The traditional legal standard governing the amount of alimony was that which would allow the wife to live in the style to which she had become accustomed during the marriage.
The requirement that a husband support his wife after dissolution of their marriage was a long-standing tradition in the U.S. The financial support rules adopted by the American states were originally created by ecclesiastical courts in England for a society that recognized only judicially approved separation, but not divorce. Under these circumstances, permanent support for the dependent spouse made sense—especially in a traditional society in which the husband earned the income and owned all family wealth and the wife was responsible for maintaining the home and rearing the children.
Today most states recognize that marriage is essentially an economic partnership of the spouses. Divorce doctrines, therefore, often rely on civil-law community-property jurisdiction; they authorize the court to award to each spouse, in some equitable fashion, property acquired during the marriage regardless of formal ownership.
In the last part of the 20th century, the increasing divorce rate, the greater participation of women in the labor market, and feminist ideology all contributed to the need for reform of the alimony-award system. Most divorce reform statutes of the 1970s included a variety of modifications of alimony awards, which take account of changes in American culture and in marriage as an institution. The term alimony has often been changed to maintenance in an effort to minimize both the connotation the older term conveyed of female dependence and the resentment many husbands had of continuing support obligations. In most statutes alimony became payable to either spouse; judges were instructed to base awards strictly on the economic needs of the dependent spouse. The reform statutes preferred a short-term support award, called rehabilitative alimony, for younger spouses to finance continued or renewed education to enable them to join the workforce and become self-supporting.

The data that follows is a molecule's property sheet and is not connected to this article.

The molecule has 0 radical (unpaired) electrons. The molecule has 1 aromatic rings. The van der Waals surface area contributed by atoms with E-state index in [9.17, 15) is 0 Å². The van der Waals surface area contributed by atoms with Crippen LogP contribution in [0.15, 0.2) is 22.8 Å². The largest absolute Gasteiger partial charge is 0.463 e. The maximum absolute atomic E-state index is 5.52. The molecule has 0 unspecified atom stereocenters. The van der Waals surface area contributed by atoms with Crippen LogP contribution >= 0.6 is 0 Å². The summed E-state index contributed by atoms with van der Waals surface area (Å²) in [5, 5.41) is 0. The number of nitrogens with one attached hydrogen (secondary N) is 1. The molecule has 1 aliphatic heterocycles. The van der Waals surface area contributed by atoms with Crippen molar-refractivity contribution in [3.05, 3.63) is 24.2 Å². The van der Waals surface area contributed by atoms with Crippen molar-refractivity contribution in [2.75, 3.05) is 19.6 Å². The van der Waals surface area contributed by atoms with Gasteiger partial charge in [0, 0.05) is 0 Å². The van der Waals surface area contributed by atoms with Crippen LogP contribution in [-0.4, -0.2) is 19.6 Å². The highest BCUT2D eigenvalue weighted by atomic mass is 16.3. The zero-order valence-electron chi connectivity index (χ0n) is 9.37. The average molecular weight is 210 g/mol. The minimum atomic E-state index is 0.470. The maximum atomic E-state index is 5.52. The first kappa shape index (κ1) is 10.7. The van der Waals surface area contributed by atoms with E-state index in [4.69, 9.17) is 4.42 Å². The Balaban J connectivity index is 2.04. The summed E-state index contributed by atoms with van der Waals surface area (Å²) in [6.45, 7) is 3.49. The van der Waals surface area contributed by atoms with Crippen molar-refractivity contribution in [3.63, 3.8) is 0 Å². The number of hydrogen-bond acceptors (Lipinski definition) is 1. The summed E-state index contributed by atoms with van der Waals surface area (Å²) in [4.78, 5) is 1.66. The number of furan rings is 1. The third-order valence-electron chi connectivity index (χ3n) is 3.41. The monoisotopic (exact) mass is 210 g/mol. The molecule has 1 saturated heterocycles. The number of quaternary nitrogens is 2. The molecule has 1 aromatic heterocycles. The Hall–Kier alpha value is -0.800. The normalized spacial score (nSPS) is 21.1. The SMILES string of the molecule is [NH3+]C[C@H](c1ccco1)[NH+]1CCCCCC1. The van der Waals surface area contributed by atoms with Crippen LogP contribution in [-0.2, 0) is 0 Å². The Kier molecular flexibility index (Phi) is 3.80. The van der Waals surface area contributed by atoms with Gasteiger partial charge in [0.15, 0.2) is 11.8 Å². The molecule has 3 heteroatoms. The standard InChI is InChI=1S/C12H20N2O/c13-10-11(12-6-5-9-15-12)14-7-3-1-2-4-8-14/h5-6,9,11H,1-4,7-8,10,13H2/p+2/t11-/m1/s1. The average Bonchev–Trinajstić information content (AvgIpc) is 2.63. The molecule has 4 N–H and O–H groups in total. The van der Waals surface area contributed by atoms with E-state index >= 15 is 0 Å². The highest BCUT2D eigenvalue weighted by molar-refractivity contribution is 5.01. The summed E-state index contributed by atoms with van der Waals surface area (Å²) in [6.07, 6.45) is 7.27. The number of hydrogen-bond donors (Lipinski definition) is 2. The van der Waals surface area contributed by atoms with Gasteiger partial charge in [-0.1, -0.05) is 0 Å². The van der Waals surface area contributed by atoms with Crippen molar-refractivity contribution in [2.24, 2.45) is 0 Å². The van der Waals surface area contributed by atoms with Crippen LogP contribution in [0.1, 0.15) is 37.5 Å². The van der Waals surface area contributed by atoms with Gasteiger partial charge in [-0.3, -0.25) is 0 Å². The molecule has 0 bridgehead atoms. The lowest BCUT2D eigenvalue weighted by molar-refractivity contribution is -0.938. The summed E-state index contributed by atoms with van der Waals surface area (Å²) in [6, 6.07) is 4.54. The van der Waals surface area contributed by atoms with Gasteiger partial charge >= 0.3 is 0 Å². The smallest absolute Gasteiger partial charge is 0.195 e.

The new maintenance statutes, however, spawned controversy. In a few instances, judges have denied alimony or awarded quite limited rehabilitative alimony, even to older women whose marriages were of the traditional type and who were not equipped for gainful employment. Another subject of contention during the 1980s was whether, in the absence of marriage, one cohabiting partner could compel the other to pay “alimony” when their relationship dissolved.
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